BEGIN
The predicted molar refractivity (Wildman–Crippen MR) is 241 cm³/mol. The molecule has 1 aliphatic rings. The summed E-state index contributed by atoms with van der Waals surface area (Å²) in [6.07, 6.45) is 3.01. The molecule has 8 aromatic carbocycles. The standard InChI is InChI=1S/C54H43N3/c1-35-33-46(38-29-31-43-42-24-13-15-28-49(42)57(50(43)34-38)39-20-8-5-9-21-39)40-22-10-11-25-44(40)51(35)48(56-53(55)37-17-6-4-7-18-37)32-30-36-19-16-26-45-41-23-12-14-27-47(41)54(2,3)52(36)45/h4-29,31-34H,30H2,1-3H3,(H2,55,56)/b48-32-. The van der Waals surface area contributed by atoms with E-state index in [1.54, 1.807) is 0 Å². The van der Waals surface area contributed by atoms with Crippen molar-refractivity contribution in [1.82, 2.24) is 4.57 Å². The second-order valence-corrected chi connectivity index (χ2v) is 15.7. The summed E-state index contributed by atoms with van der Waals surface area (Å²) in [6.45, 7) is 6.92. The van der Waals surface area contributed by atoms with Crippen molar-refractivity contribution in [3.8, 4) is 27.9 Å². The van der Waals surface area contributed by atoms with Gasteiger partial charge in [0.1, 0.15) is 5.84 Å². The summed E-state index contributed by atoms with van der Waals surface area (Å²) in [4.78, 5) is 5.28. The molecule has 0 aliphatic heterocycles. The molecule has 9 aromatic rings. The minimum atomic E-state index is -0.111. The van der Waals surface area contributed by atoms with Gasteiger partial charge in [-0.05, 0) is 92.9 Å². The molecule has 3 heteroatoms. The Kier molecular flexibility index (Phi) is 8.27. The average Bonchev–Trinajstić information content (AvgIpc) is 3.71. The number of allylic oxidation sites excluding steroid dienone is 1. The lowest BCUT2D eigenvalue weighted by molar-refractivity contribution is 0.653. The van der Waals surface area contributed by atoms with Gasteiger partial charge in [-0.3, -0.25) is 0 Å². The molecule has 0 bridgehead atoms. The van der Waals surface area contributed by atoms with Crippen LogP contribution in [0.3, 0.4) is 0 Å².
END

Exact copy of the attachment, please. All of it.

The predicted molar refractivity (Wildman–Crippen MR) is 241 cm³/mol. The molecule has 1 aliphatic rings. The summed E-state index contributed by atoms with van der Waals surface area (Å²) in [6.07, 6.45) is 3.01. The molecule has 8 aromatic carbocycles. The standard InChI is InChI=1S/C54H43N3/c1-35-33-46(38-29-31-43-42-24-13-15-28-49(42)57(50(43)34-38)39-20-8-5-9-21-39)40-22-10-11-25-44(40)51(35)48(56-53(55)37-17-6-4-7-18-37)32-30-36-19-16-26-45-41-23-12-14-27-47(41)54(2,3)52(36)45/h4-29,31-34H,30H2,1-3H3,(H2,55,56)/b48-32-. The van der Waals surface area contributed by atoms with E-state index in [1.54, 1.807) is 0 Å². The van der Waals surface area contributed by atoms with Crippen molar-refractivity contribution in [1.82, 2.24) is 4.57 Å². The second-order valence-corrected chi connectivity index (χ2v) is 15.7. The summed E-state index contributed by atoms with van der Waals surface area (Å²) in [6.45, 7) is 6.92. The van der Waals surface area contributed by atoms with Crippen molar-refractivity contribution in [3.8, 4) is 27.9 Å². The van der Waals surface area contributed by atoms with Gasteiger partial charge in [0.1, 0.15) is 5.84 Å². The summed E-state index contributed by atoms with van der Waals surface area (Å²) in [4.78, 5) is 5.28. The molecule has 0 aliphatic heterocycles. The molecule has 9 aromatic rings. The minimum atomic E-state index is -0.111. The van der Waals surface area contributed by atoms with Gasteiger partial charge in [-0.05, 0) is 92.9 Å². The molecule has 3 heteroatoms. The Kier molecular flexibility index (Phi) is 8.27. The average Bonchev–Trinajstić information content (AvgIpc) is 3.71. The number of allylic oxidation sites excluding steroid dienone is 1. The lowest BCUT2D eigenvalue weighted by molar-refractivity contribution is 0.653. The van der Waals surface area contributed by atoms with Gasteiger partial charge in [-0.3, -0.25) is 0 Å². The molecule has 0 bridgehead atoms. The van der Waals surface area contributed by atoms with Crippen LogP contribution in [0.3, 0.4) is 0 Å².